A bad connection is obviously going to be a problem when it comes to promoting online classes in lieu of in-person learning, and it seems to be a growing problem for HEIs. It is not clear if the problem is on the institution side or the student side, but either way, it needs addressing. The problem of lack of proper hardware does show significant improvement from June 2020 to January 2021, so that is good.
Finally, COVID-19 related student concerns also continue to be a big problem for agents, for which HEIs can provide solutions to some of them at least.
These results mirror the application challenges in that student concerns seem to become bigger problems in January 2021 than in June 2020. Why is this?
I believe this is a result of “growing pains,” so to speak, as HEIs and governments grapple with unique problems brought on by the continuing and arguably increasing threat of COVID-19. While there is certainly a movement to accommodate international students as much as possible, it is undeniable that increasingly stricter border shutdowns have a dampening effect on visa processing and a return to in-person classes.
Tuition concerns are also tied in to online classes, as students consider remote learning as inferior to in-person instruction, and should therefore lead to a reduction in tuition fees. The sad fact is that until COVID-19 is no longer an issue or HEIs develop policies that will reconcile international students to online classes, these student concerns are going to be an ever-present thorn on agents’ sides, to the detriment of HEIs as well.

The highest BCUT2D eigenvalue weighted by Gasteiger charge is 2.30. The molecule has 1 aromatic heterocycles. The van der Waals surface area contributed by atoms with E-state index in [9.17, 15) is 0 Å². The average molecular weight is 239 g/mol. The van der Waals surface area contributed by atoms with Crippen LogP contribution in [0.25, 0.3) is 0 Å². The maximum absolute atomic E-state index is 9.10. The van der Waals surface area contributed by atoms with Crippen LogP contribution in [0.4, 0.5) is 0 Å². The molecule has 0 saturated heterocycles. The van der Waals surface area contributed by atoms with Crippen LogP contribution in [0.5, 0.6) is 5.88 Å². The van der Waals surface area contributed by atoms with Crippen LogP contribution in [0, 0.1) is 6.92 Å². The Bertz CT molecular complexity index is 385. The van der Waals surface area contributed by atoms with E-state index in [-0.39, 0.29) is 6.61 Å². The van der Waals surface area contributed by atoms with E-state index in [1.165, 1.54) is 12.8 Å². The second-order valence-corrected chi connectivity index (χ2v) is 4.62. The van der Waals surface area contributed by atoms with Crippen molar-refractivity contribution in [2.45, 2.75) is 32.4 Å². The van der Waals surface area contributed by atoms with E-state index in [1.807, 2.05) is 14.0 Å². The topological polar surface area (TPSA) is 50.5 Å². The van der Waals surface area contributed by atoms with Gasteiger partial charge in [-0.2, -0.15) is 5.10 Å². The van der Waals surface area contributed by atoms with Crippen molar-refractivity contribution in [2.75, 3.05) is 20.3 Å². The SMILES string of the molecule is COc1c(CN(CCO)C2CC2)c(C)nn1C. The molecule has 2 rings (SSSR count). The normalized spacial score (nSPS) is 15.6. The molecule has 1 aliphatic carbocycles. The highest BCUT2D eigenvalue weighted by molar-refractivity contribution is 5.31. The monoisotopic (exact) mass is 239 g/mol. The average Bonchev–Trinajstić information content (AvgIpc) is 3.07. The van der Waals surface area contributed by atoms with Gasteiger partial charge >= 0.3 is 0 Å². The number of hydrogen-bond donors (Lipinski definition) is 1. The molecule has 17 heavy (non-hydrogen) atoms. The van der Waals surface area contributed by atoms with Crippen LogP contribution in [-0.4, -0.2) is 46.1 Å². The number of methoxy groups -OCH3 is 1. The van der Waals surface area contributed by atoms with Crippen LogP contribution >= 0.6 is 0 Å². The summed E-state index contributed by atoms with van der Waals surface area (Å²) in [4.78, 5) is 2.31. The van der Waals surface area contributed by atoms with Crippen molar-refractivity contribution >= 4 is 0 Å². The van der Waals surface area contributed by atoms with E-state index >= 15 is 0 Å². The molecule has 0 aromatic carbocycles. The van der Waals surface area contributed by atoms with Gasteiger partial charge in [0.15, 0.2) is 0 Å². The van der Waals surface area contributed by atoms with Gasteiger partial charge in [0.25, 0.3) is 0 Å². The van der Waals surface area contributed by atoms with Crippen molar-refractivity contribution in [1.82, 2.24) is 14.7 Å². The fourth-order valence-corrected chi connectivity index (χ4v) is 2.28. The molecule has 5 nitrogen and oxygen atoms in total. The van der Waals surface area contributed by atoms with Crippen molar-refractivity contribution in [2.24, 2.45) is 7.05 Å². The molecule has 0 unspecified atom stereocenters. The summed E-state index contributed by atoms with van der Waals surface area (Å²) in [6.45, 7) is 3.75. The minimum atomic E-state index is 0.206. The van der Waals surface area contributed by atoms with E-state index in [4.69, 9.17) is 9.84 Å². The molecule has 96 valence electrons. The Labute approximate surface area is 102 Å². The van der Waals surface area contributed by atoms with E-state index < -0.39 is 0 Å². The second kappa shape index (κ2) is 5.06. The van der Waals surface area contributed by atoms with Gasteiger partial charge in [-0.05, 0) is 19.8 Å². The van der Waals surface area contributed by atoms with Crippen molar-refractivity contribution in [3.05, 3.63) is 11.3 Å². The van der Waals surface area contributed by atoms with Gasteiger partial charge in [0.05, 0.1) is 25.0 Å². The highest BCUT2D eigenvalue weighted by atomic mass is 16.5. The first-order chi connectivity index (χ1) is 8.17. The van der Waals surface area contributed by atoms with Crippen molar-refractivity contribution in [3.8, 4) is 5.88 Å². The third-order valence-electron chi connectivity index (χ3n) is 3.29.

The two surveys show a striking difference in attitude in the education sector that trickled down to the agents that, in turn, was reflected in their responses. In the first survey, the agents were feeling the pressure and focusing on problems. In the second, they were looking at opportunities for growth, and identifying what HEIs and organizations such as MSM can do to mitigate the situation by making it easier for students to apply and enroll.
It is heartwarming to note that MSM may have been instrumental in their renewed optimism since we have always ensured that we support them in whatever challenges they face. In fact, the reason we conduct agent surveys is to get realistic and actionable feedback. This allows MSM to identify areas for improvement in our offerings.
Comparing these two surveys also provides us with an interesting snapshot of the challenges facing international education in general and recruitment in particular. It is important to note that agents’ success translates to HEIs’ success, so identifying the HEI-facing areas for improvement in a pandemic-driven world becomes equally crucial. (SUNEETHA QURESHI)
#PartnerForLife #InternationalEducation #InternationalStudents #MSM
Suneetha has more than 10 years of experience in the international education sector. As the Vice President of MSM Global, she leads MSM’s extensive back-of-the-house operations, including MSM’s human resources, financial management, information technology, and marketing, communications, and social media activities.
She has an impeccable track record of successfully launching the representative offices in Asia and Africa of many North American and European higher education institutions. Her key strengths include hiring, training, and developing teams as evidenced by the successful results of the dedicated in-country college and university client teams.
Suneetha also has taken the lead in developing several initiatives at MSM, including building robust standard operating procedures, the Rise ‘n Shine team engagement platform, and the organization’s data analytics and audit segments.